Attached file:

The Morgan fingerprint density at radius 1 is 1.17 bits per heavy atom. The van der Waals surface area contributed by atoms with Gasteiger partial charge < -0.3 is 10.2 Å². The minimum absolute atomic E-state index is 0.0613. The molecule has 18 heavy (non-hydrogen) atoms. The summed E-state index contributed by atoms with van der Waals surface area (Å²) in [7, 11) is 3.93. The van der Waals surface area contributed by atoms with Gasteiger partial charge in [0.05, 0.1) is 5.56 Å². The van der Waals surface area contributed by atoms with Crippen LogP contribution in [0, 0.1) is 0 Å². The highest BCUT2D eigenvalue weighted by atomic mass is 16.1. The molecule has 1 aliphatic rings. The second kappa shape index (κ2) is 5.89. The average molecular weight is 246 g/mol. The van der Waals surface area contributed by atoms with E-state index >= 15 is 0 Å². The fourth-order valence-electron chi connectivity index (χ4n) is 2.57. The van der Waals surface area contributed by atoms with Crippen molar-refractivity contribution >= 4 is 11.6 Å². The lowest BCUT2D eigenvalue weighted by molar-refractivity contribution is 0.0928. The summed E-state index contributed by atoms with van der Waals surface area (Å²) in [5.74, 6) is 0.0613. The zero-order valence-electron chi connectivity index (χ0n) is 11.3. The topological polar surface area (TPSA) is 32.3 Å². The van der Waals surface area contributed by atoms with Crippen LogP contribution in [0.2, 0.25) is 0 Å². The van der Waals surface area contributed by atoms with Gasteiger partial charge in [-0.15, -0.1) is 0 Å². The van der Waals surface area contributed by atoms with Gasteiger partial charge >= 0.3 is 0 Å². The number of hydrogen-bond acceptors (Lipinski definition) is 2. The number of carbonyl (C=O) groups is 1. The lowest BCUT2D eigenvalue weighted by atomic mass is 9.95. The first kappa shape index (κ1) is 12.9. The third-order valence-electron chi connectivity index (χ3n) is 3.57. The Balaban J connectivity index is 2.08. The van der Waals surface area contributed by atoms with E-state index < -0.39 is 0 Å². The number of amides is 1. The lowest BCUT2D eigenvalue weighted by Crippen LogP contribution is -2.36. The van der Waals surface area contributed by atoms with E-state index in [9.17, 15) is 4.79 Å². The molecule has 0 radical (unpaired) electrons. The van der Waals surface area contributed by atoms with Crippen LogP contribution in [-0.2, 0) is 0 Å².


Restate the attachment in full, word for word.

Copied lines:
The Morgan fingerprint density at radius 1 is 1.17 bits per heavy atom. The van der Waals surface area contributed by atoms with Gasteiger partial charge < -0.3 is 10.2 Å². The minimum absolute atomic E-state index is 0.0613. The molecule has 18 heavy (non-hydrogen) atoms. The summed E-state index contributed by atoms with van der Waals surface area (Å²) in [7, 11) is 3.93. The van der Waals surface area contributed by atoms with Gasteiger partial charge in [0.05, 0.1) is 5.56 Å². The van der Waals surface area contributed by atoms with Crippen LogP contribution in [0, 0.1) is 0 Å². The highest BCUT2D eigenvalue weighted by atomic mass is 16.1. The molecule has 1 aliphatic rings. The second kappa shape index (κ2) is 5.89. The average molecular weight is 246 g/mol. The van der Waals surface area contributed by atoms with E-state index >= 15 is 0 Å². The fourth-order valence-electron chi connectivity index (χ4n) is 2.57. The van der Waals surface area contributed by atoms with Crippen molar-refractivity contribution >= 4 is 11.6 Å². The lowest BCUT2D eigenvalue weighted by molar-refractivity contribution is 0.0928. The summed E-state index contributed by atoms with van der Waals surface area (Å²) in [5.74, 6) is 0.0613. The zero-order valence-electron chi connectivity index (χ0n) is 11.3. The topological polar surface area (TPSA) is 32.3 Å². The van der Waals surface area contributed by atoms with Crippen LogP contribution in [0.2, 0.25) is 0 Å². The van der Waals surface area contributed by atoms with Gasteiger partial charge in [-0.15, -0.1) is 0 Å². The van der Waals surface area contributed by atoms with Gasteiger partial charge >= 0.3 is 0 Å². The number of hydrogen-bond acceptors (Lipinski definition) is 2. The number of carbonyl (C=O) groups is 1. The lowest BCUT2D eigenvalue weighted by atomic mass is 9.95. The first kappa shape index (κ1) is 12.9. The third-order valence-electron chi connectivity index (χ3n) is 3.57. The Balaban J connectivity index is 2.08. The van der Waals surface area contributed by atoms with E-state index < -0.39 is 0 Å². The number of amides is 1. The lowest BCUT2D eigenvalue weighted by Crippen LogP contribution is -2.36. The van der Waals surface area contributed by atoms with E-state index in [9.17, 15) is 4.79 Å². The molecule has 0 radical (unpaired) electrons. The van der Waals surface area contributed by atoms with Crippen LogP contribution in [-0.2, 0) is 0 Å².